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Alopecia: an autoimmune disease that causes hair loss. Alopecia contains an autoimmune factor that causes the patient to develop, antibodies to different parts of the hair follicles, that contains

certain chemicals parts of the immune system to stop the hair follicle growth.  



There are four well-known types of alopecia:

Alopecia Areata: a common skin disease that starts with one or more circular bald patches. Areata alopecia can be brought on by severe stress. 

Approximately seven million people in the U.S have alopecia areata.

Central Centrifugal Alopecia : (CCCA) is most common in African American women.

Central Centrifugal Alopecia is known as the permanent destruction of hair follicles.

Some patients develop CCCA by using harsh chemicals such as relaxers, perms or permanent hair color.

Alopecia Universalis  (AU) is complete hair loss on the scalp and body.

Traction Alopecia: balding disorder among young women and girls with highly textured hair. Baldness occurs when the hair is pulled too tight. Pulling of the hair can cause the hair to be pulled out of the follicles, taking out the hair root and the build, destroying the hair shaft.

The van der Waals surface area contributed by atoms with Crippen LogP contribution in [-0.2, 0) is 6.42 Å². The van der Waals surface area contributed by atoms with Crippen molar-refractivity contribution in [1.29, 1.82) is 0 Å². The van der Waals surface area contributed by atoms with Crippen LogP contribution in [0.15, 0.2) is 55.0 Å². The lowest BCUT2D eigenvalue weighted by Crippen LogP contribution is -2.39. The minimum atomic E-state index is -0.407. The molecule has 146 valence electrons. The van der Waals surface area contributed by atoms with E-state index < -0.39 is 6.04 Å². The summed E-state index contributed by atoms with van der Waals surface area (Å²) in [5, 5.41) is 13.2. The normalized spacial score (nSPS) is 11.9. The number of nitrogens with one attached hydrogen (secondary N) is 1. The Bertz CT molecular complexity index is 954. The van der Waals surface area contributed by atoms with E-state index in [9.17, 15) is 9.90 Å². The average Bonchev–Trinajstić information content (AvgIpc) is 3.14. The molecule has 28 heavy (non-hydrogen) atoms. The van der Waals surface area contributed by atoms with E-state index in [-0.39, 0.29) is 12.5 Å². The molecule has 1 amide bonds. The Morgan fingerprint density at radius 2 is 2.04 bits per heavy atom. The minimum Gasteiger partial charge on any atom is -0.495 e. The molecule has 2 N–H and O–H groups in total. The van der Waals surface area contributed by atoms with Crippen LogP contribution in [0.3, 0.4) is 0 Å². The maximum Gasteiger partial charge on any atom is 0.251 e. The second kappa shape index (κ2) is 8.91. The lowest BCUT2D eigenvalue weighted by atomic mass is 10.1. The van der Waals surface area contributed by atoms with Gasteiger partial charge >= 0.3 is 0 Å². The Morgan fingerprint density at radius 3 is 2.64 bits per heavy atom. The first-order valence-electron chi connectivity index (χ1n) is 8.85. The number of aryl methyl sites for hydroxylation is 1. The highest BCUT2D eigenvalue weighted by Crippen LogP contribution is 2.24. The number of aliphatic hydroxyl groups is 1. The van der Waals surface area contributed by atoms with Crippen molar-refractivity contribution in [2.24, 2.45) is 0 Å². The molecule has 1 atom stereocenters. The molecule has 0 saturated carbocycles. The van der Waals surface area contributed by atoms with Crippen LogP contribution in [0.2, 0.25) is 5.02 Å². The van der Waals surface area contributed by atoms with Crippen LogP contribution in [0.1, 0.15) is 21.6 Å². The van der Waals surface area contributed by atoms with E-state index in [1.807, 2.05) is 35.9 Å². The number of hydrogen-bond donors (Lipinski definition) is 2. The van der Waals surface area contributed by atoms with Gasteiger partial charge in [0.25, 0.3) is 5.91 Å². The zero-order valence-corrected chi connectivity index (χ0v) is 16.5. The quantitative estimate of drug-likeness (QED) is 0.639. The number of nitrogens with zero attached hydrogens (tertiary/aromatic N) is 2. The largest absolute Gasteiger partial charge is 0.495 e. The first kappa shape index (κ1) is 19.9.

Since the 1760's researchers has been experimenting with ways to help prevent hair from falling out by experimenting with different types of medications, oils, shampoos and hair implants. 


Hair grows at an average rate of 1/2 inch per month.  Each hair grows for about 2 to 6 years and then fall out.  A new hair grows in its place with a 15% difference in texture.  Baldness occurs when hair falls out and new hair doesn't grow in its place.


The cause of failure to grow new hair in female pattern baldness is not understood, but it is associated with genetic, predisposition, aging and levels of endocrine hormones. Changes in the hair levels of androgens can affect hair production.  After the hormonal changes of menopause, many women find that the hair on the head is thinned while facial hair is coarser.


Female & Male pattern baldness is usually different. 

Females' hair thins all over the head, except the frontal hairline is maintained & most males' hair loss is on the crown. 


Alopecia can occur in many
ways :  

Temporary shedding of the hair (telogen effluvium)
Breakage  ( pulling of hair)
Certain skin diseases
Hormonal abnormalites
Iron deficiency
Underactive thyroids
Vitamin deficiency



Alopecia has been around for many years, why haven't we heard a lot about it?  The answer is simple, alopecia isn't fatal however it can cause emotional depression and anxiety that can affect people's everyday life.  

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